• Average shortest path length grows logarithmically with the size of the network
    • Short average path length
    • High clustering coefficient (friends of mine who are friends with other friends of mine)
trust in social networks
Trust in Social Networks
  • People annotate their relationships with information about how much they trust their friends
  • Trust can be binary (trust or don’t trust) or on some scale
    • This work uses a 1-10 scale where 1 is low trust and 10 is high trust
  • At least 8 social networks have some mechanism for expressing trust explicitly, several dozen have implicit trust information
using trust from social networks
Using Trust from Social Networks
  • If we have trust available from a social network, how can we use that?
  • Trust in people can influence how likely we are to
    • Give them access to information
    • Accept information from them at all
    • Consider the quality of information from them
examples
Examples
  • Only people I trust can see my phone number
  • I will only accept emails from people I trust
challenges to using trust
Challenges to Using Trust
  • Each person only knows a very very small part of the network
  • For people we know, some automatic use of trust may be helpful, but it does not provide any new information
  • If we have access to the network, we need a way to compute how much we should trust others
inferring trust
Inferring Trust

The Goal: Select two individuals - the source (node A) and sink (node C) - and recommend to the source how much to trust the sink.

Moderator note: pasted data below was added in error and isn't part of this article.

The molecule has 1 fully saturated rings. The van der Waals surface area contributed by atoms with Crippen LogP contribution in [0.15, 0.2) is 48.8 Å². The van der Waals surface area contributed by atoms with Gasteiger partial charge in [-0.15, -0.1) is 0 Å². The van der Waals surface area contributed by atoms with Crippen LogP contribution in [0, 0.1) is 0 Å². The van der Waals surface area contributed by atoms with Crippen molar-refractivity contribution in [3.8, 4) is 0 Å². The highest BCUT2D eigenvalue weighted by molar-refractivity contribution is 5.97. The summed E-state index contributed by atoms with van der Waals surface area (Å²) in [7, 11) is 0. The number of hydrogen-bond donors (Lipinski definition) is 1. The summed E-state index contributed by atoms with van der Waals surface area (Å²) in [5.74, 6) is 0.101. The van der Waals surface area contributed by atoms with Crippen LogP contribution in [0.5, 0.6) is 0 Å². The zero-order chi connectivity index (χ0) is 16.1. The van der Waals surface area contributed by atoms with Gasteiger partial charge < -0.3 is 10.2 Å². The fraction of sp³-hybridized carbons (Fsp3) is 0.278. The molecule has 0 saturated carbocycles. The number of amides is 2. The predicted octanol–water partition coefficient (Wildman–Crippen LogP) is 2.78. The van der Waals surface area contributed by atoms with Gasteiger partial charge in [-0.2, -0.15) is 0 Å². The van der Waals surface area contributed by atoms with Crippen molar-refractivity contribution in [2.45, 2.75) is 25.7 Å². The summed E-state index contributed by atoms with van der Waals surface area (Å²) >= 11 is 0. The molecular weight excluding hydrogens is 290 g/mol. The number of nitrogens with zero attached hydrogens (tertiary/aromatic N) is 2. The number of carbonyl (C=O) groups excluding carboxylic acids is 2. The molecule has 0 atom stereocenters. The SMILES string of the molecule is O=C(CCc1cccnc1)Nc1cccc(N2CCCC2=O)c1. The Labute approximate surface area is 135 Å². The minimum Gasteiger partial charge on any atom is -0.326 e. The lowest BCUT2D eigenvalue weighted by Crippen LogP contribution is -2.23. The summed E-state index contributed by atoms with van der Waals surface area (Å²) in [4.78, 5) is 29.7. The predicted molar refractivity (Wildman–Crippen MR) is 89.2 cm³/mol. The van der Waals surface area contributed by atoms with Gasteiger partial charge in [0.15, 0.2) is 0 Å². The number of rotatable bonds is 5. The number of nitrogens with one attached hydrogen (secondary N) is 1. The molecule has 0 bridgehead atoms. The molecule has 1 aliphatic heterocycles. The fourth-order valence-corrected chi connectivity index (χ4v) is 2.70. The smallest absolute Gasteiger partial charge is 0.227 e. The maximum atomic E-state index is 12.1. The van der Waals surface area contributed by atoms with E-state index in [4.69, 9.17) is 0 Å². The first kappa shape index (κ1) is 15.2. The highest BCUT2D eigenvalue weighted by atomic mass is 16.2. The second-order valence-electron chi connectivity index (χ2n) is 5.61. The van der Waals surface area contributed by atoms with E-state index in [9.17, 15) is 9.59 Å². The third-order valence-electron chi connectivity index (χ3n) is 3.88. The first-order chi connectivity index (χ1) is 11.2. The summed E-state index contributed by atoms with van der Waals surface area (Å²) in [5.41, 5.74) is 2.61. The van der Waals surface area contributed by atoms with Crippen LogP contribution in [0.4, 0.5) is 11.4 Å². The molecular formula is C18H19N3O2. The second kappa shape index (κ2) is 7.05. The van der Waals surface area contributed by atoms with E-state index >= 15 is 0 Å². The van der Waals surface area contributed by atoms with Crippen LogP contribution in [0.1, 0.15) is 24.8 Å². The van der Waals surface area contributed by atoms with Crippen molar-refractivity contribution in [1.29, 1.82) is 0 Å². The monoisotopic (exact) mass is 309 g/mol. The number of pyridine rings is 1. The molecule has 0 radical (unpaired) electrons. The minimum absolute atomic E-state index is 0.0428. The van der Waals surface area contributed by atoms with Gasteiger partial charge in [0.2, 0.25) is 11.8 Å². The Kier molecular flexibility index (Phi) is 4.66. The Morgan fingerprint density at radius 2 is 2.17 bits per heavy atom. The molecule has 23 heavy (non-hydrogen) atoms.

tAC

A

B

C

tAB

tBC

caveats and insights
Caveats and Insights
  • Trust is contextual
  • Trust is asymmetric
  • Trust is not exactly transitive
slide37

Sink

Source

trust algorithm
Trust Algorithm
  • If the source does not know the sink, the source asks all of its friends how much to trust the sink, and computes a trust value by a weighted average
  • Neighbors repeat the process if they do not have a direct rating for the sink
how well does it work
How Well Does It Work?
  • Pretty well
  • On networks where we have tested it, trust is computed accurately within about 10%
    • Test this by taking a known trust value, deleting the edge between those people, comparing the known value with the value we compute
    • 10% is very good for social systems with lots of noise
applications of trust
Applications of Trust
  • With direct knowledge or a recommendation about how much to trust people, this value can be used as a filter in many applications
  • Since social networks are so prominent on the web, it is a public, accessible data source for determining the quality of annotations and information
ordering
Ordering
  • Use trust to determine the order in which information is presented

Aggregating

  • If data is aggregated, we can use trust to determine how much weight is given to different sources
social networks for science

Social Networks for Science

Data + Provenance + Social Networks = Social Policies

policies on the web
Policies on the Web
  • Policies on the web are used to filter and restrict access to information for
    • Security
    • Privacy
    • Trust
    • Information filtering
    • Accountability
  • Important because of the open nature of the web
applications of the policy aware web
Applications of the policy aware web
  • Website access
  • Network routing
  • Storage management
  • Grid computing